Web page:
I just got back from a week away with my family. We went to a cottage in Northern Ontario. The weeks leading up to the trip were hectic. I traveled for work, then came back and frantically packed up our home to move. We had one week in our new home before it was time to head out for our family vacation. My mind was not completely ready to be in vacation mode.
I haven’t been on a one week holiday in a long time and I felt a bit like I was dropped into it from a helicopter. Aaaand....relax! If only it worked that way.
I spent the first few days experiencing the gap between my expectations vs reality. Unconsciously I had expectations around what the cottage would be like, how we would spend our time, but mostly the gap I struggled with was around how I expected to feel.
Expectations vs reality. What is vs what isn’t. Needing to control vs letting go.
I could feel my discomfort. But I know myself well enough to know that discomfort isn’t the problem at all. The discomfort is only pointing towards something that I am making a problem.
I made it a problem that reality wasn’t meeting my random expectations (which weren’t that clear to begin with). I made it a problem that the kids were being annoying (they are adorable and just being kids). I made it a problem that I didn’t have much time alone to just be (it wasn't that kind of vacation).
After a couple of days, I took a step back from it all and said, let it be. Accept it all and allow yourself to receive the gifts that come from things exactly as they are.
By day three I noticed all the wild raspberry bushes that lined the road between our cottage and the beach. We took our time to look for the juiciest, plumpest ones and ate as we walked.
By day four I realised that there were 2 or 3 monarch butterflies that were visiting us daily in the same spot. They danced around us and each other, delighting us all every time.
By day five I fully embraced stepping outside with my daughter and niece in my pyjamas, coffee in hand, to greet the morning and the two bluejays that called to us from the big maple in the garden.
By day six I felt my nervous system ease into my surroundings. The sounds of rushing or lapping water, the creaking tall majestic trees and feeling the weather change moment to moment...I began to feel it all in my body. I also noticed I had the best few nights of sleep that I’ve had in months.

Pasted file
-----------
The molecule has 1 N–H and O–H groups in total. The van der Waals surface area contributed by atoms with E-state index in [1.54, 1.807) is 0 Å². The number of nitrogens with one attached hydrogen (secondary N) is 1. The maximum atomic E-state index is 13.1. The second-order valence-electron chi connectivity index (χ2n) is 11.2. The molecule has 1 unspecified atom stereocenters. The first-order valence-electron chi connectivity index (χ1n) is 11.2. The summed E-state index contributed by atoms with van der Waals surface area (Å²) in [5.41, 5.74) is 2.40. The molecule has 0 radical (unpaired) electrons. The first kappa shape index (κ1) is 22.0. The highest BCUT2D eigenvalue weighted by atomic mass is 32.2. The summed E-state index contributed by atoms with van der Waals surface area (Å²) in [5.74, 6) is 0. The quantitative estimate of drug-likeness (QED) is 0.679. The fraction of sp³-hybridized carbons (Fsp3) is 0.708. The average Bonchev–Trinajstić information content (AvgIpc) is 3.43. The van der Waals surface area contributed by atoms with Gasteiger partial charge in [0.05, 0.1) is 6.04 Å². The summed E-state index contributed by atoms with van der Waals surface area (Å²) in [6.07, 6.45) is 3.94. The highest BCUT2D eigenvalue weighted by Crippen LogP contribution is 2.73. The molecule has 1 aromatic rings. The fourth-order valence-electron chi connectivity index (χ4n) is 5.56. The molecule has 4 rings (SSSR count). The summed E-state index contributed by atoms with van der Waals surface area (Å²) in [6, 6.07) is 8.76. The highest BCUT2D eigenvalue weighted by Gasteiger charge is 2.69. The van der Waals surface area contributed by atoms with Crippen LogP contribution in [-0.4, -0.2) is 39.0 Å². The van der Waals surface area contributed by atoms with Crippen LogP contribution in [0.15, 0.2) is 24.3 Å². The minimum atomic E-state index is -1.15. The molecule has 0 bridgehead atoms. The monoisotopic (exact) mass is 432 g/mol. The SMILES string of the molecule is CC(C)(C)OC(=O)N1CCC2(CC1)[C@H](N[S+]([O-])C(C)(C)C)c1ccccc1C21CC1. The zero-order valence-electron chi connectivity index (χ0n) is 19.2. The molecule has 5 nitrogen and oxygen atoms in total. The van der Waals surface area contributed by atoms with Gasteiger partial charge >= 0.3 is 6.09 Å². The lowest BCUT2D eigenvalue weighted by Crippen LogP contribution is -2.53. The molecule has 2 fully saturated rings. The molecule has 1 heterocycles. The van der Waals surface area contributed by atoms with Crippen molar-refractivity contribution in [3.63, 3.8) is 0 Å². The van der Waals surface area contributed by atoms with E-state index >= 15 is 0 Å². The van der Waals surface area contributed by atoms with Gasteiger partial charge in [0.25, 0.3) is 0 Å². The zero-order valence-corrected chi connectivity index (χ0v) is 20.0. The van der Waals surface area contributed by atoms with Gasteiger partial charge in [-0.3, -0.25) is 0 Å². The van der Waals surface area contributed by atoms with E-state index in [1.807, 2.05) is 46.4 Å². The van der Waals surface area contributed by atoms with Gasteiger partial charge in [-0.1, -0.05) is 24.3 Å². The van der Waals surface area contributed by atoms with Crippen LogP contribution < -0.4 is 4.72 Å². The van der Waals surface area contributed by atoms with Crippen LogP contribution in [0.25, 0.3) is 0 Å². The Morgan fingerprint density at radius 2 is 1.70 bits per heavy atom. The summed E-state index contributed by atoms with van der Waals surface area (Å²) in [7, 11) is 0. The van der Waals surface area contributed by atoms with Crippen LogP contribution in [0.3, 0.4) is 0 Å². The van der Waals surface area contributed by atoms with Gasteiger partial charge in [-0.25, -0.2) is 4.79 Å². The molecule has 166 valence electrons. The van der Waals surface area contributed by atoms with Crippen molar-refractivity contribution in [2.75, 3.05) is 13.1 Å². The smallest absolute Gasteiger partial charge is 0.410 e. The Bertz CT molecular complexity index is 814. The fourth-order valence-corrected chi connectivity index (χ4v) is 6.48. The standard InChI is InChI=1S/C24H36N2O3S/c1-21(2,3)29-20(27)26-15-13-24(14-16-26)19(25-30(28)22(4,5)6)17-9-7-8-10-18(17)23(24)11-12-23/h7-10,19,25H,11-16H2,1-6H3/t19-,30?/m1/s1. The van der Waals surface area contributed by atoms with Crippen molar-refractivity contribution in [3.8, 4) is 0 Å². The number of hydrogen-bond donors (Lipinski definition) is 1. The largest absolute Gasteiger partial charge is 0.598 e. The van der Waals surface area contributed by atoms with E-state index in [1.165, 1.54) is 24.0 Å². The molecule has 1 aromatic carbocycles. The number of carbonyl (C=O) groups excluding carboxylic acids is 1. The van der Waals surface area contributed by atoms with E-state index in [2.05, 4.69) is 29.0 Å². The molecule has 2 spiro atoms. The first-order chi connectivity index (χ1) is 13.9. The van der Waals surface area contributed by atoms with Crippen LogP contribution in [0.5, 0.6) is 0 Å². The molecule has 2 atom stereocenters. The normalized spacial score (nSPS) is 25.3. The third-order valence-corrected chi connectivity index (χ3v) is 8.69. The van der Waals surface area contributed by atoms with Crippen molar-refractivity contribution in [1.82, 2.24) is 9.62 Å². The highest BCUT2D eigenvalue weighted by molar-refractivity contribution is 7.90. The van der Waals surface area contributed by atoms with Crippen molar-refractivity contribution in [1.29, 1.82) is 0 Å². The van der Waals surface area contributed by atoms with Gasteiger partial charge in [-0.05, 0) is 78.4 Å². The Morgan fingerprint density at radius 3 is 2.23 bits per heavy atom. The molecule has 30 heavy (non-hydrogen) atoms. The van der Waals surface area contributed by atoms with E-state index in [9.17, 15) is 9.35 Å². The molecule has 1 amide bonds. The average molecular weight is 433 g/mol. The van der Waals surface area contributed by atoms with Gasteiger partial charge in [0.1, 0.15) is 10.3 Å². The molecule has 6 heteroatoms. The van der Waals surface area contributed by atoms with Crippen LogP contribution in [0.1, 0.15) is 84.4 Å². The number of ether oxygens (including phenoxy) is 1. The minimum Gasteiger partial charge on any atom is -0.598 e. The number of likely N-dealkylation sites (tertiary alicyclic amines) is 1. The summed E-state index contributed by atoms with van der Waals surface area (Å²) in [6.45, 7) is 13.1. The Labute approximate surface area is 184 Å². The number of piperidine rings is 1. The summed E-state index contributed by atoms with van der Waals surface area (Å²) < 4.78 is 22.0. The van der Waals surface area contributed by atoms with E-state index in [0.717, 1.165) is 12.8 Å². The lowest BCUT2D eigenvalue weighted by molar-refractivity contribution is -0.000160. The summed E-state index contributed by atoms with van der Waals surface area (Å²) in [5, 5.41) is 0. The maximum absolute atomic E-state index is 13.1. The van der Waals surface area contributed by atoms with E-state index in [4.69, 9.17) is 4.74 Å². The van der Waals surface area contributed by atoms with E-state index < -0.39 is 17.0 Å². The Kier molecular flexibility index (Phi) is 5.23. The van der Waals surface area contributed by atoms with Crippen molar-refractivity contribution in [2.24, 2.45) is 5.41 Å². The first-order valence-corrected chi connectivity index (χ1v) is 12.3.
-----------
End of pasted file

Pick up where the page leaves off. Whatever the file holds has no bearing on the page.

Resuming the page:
It was just the reminder I needed that discomfort is not a feeling to be afraid of. Discomfort is almost always a sign of growth. A sign that you need to let something go to receive something new. A sign that it's time to just accept things as they are.
There was a time in my life when being in control was absolutely necessary for me to get through. It was a survival mechanism. But I don’t need it in the same way anymore. And it’s time for me to realise that holding on tight will only keep me stuck in the past. The only way through to to the other, more expansive side is by letting go. And allowing for the discomfort to pass.
What I want to leave you with today are two thoughts:
1. There is only a month of summer left. If you haven’t already taken time off, please book it now. You need it more than you probably realize. And even if you don’t have grand plans, just take the time for you. Feel yourself unwind as the week (or weeks) pass. You don't need to make the time productive in any way. Don't put pressure on time off. Just allow it to be "off". That is truly enough. What matters most is not what you're doing. What matters is how you feel while doing it.
2. Consider where your discomfort lies. What makes you feel uncomfortable? Is it speaking up and sharing your unique point of view? Is it saying no when you normally always say yes? Is it needing to control when the situation doesn't require it? Sometimes what was our superpower can become our kryptonite. If we hold on for too long, we begin to see that what was once our superpower is now holding us back. I invite you to grow through the discomfort of what no longer serves you in order to to allow your new super powers to emerge.
Kena (Founder, All You Are)